When Allison Carroll was a student at Boyle County High School, she never envisioned herself one day being around some of the nation’s best auto racing drivers.
Yet last weekend at Kentucky Speedway she found herself meeting drivers like Danica Patrick, Will Power, Marco Andretti and J.R. Hildebrand along with various pit crew members and team managers.
“This was the first race I had ever been to, and it was incredible. I couldn't believe how loud and fast the little Indy cars really are. What a rush,” said Carroll.
Soon she’ll be meeting star NASCAR drivers, too, while attending events across the country, including the ones at Talladega, Daytona, Indianapolis and Bristol in addition to the 2012 event at Kentucky Speedway in June. “I can't wait to meet Tony Stewart, Jeff Gordon, Dale Earnhardt Jr., and Kasey Kahne,” she said.
Why is she so lucky?
Simple. She recently was crowned Miss Kentucky Motor Speedway 2012 in a statewide competition where competitors were judged in four categories: fashion wear, swimsuit, evening gown, and an onstage interview.
“After all but the first runner-up, Heather Buford, 26, of Bowling Green, and myself were eliminated, I really didn't think it would be me. I just kept thinking I was thrilled to be the first runner-up,” she said.
Carroll, 19, will compete in the national 2012 Miss Motor Speedway pageant in Las Vegas March 8-13, the same week there will be a NASCAR competition in Las Vegas. She also earned a college scholarship as well as various other prizes.
She helped raise money for Speedway Children's Charity, the official charity of NASCAR, during races at Kentucky Speedway last weekend along with Miss Teen Kentucky Motor Speedway 2012, Miss and Teen Ohio Motor Speedway 2012, Miss Indiana Motor Speedway 2012, and Miss Illinois Motor Speedway 2012. She said 100 percent of the proceeds went to help children in need in Kentucky by providing warm clothes for the winter season, school supplies, food, and help with medical bills.
“During my reign as Miss Kentucky Motor Speedway 2012 I will be making several appearances throughout the state and country,” Carroll said. “This month I will also host my own Princess for a Day event. I am hoping I will be able to make the girls at Shriners Children's Hospital in Lexington feel like a princess. It will be a lot of hard work to get that set up, organized, and raise the funds from businesses and individuals to make it happen, but I am determined to make a mark on these girl's lives that can't be erased.
“The event will take $500 in donations to be accomplished, but as I learned this past weekend at the track, the look on the girl's faces after they've been made over by a state titleholder is priceless. They feel beautiful, loved and important afterwards.”
Carroll will also have to find time to compete for Miss Kentucky County Fair 2012 in January in Louisville after winning the Miss LaRue County Fair 2012 competition in July.
Of course, she’s used to staying busy.
The 2010 Boyle graduate was on the school dance team for five years and was a member of Future Business Leaders of America and DECA for three years each.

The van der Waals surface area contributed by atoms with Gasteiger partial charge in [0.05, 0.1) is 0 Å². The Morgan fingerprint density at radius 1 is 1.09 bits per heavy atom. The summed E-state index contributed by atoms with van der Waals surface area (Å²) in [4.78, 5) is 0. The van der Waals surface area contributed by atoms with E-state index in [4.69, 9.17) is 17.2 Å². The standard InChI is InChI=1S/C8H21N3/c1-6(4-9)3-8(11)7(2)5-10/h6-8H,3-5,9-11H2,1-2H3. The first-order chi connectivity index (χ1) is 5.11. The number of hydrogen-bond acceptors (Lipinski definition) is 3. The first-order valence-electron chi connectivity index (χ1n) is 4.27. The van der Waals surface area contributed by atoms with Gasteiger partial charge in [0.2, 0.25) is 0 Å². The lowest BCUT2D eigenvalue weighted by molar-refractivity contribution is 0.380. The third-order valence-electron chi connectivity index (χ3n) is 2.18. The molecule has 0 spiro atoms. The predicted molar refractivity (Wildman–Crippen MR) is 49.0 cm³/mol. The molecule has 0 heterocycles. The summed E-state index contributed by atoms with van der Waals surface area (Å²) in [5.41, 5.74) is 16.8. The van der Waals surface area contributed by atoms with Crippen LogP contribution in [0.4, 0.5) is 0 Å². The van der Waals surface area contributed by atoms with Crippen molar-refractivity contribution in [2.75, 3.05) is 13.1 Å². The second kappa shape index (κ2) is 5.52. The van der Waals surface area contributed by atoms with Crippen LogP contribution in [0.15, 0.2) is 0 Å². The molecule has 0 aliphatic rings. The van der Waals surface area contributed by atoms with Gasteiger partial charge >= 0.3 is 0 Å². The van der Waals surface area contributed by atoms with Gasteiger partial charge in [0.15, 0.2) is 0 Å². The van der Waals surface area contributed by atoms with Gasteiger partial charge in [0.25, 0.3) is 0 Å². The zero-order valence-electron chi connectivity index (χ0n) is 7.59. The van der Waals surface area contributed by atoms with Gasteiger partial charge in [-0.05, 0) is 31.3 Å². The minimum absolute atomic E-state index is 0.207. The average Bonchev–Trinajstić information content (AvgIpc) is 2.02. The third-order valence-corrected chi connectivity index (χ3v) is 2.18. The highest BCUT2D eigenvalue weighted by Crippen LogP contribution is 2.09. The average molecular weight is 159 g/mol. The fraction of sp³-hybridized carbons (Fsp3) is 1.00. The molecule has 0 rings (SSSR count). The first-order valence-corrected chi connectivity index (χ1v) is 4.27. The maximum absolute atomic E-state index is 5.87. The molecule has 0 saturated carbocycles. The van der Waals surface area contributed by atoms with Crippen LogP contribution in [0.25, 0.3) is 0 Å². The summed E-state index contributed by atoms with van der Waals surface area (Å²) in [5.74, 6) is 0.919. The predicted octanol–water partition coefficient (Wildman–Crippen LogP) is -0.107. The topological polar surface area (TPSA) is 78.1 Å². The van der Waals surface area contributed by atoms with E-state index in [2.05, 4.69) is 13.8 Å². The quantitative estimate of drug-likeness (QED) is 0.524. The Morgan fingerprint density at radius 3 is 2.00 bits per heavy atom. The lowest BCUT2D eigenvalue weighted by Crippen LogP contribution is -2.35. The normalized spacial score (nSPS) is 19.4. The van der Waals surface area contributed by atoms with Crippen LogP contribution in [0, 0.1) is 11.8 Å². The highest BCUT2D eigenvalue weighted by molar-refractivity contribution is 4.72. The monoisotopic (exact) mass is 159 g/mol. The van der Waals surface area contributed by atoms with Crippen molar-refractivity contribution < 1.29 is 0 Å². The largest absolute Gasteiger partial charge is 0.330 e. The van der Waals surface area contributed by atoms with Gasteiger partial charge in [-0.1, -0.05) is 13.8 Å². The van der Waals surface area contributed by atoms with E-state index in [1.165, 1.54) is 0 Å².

“My junior year of high school I was secretary for DECA and organized the first prom fashion show at BCHS alongside the club president, Chloe Wilcher. My senior year I was president and once again organized the prom fashion show, which is now an annual event,” Carroll said. “The money raised by people coming to watch the show goes towards club members to compete at the regional and state level for the club. I attended both competitions my junior and senior years competiting in the marketing category of competition.
“I also danced for Champions Elite All-Stars in Lawrenceburg for six years and each year our team won a national title. I know its dancing that has made me a confident person on stage. I've been on stages in front of many people since I was 3. Being on a stage just comes natural to me now.”
Her stage presence is also in her bloodline since her great-grandmother, Imelda Cooper, founded Cooper School of Dance in Danville in 1945. Her great-aunt, Ruby Ann Gaskin, and grandmother, Shirley Cooper, now run the business.
“I started taking tap and ballet lessons from there at the age of two, then at the age of 10 added jazz dancing to the mix. I danced for this school until I was 18 years old and left for college. I started assistant teaching there for girls ages 2-10 when I was 16, and still continue to do it,” Cooper said.
She’s now a sophomore at Bluegrass Community and Technical College in Lexington and is enrolled in the BluePlus program, which is a joint program between BCTC and Kentucky. She plans to transfer to UK pursue a degree in Kinesiology and Health Promotion Teacher Certification with plans to be a health and physical education teacher.
“I will be certified to teach kindergarden through 12th grade, but I would really enjoy teaching high school students. Who knows, I might end up back at Boyle County High School? Once a Rebel, always a Rebel,” she said.